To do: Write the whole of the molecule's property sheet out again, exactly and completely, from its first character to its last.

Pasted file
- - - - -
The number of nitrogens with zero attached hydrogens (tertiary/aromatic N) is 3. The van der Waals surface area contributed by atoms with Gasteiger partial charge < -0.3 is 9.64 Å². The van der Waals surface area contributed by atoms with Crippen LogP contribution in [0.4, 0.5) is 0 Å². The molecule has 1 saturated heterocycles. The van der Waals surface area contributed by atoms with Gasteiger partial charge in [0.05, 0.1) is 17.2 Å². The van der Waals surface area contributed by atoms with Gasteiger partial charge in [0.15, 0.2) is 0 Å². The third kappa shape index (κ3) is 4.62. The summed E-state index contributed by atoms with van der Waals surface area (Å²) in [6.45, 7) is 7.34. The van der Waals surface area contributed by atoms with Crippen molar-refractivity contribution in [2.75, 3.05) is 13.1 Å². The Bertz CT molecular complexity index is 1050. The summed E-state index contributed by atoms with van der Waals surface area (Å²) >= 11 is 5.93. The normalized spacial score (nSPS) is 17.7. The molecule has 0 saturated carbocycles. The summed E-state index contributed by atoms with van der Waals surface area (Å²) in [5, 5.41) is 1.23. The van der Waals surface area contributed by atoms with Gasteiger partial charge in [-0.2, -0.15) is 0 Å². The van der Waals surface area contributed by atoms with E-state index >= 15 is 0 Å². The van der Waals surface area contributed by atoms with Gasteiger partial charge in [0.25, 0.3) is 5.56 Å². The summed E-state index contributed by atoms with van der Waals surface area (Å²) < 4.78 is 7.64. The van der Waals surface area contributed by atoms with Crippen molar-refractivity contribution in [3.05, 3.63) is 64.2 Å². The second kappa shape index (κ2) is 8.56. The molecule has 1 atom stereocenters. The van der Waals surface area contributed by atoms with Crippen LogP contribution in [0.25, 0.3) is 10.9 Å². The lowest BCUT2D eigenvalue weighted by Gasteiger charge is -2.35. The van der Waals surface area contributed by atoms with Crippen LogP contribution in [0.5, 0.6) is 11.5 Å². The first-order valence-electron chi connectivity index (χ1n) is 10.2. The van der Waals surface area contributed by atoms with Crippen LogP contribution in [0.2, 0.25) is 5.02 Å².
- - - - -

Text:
The number of nitrogens with zero attached hydrogens (tertiary/aromatic N) is 3. The van der Waals surface area contributed by atoms with Gasteiger partial charge < -0.3 is 9.64 Å². The van der Waals surface area contributed by atoms with Crippen LogP contribution in [0.4, 0.5) is 0 Å². The molecule has 1 saturated heterocycles. The van der Waals surface area contributed by atoms with Gasteiger partial charge in [0.05, 0.1) is 17.2 Å². The van der Waals surface area contributed by atoms with Gasteiger partial charge in [0.15, 0.2) is 0 Å². The third kappa shape index (κ3) is 4.62. The summed E-state index contributed by atoms with van der Waals surface area (Å²) in [6.45, 7) is 7.34. The van der Waals surface area contributed by atoms with Crippen molar-refractivity contribution in [2.75, 3.05) is 13.1 Å². The Bertz CT molecular complexity index is 1050. The summed E-state index contributed by atoms with van der Waals surface area (Å²) >= 11 is 5.93. The normalized spacial score (nSPS) is 17.7. The molecule has 0 saturated carbocycles. The summed E-state index contributed by atoms with van der Waals surface area (Å²) in [5, 5.41) is 1.23. The van der Waals surface area contributed by atoms with Gasteiger partial charge in [-0.2, -0.15) is 0 Å². The van der Waals surface area contributed by atoms with E-state index >= 15 is 0 Å². The van der Waals surface area contributed by atoms with Gasteiger partial charge in [0.25, 0.3) is 5.56 Å². The summed E-state index contributed by atoms with van der Waals surface area (Å²) < 4.78 is 7.64. The van der Waals surface area contributed by atoms with Crippen molar-refractivity contribution in [3.05, 3.63) is 64.2 Å². The second kappa shape index (κ2) is 8.56. The molecule has 1 atom stereocenters. The van der Waals surface area contributed by atoms with Crippen LogP contribution in [0.25, 0.3) is 10.9 Å². The lowest BCUT2D eigenvalue weighted by Gasteiger charge is -2.35. The van der Waals surface area contributed by atoms with Crippen LogP contribution in [0.5, 0.6) is 11.5 Å². The first-order valence-electron chi connectivity index (χ1n) is 10.2. The van der Waals surface area contributed by atoms with Crippen LogP contribution in [0.2, 0.25) is 5.02 Å².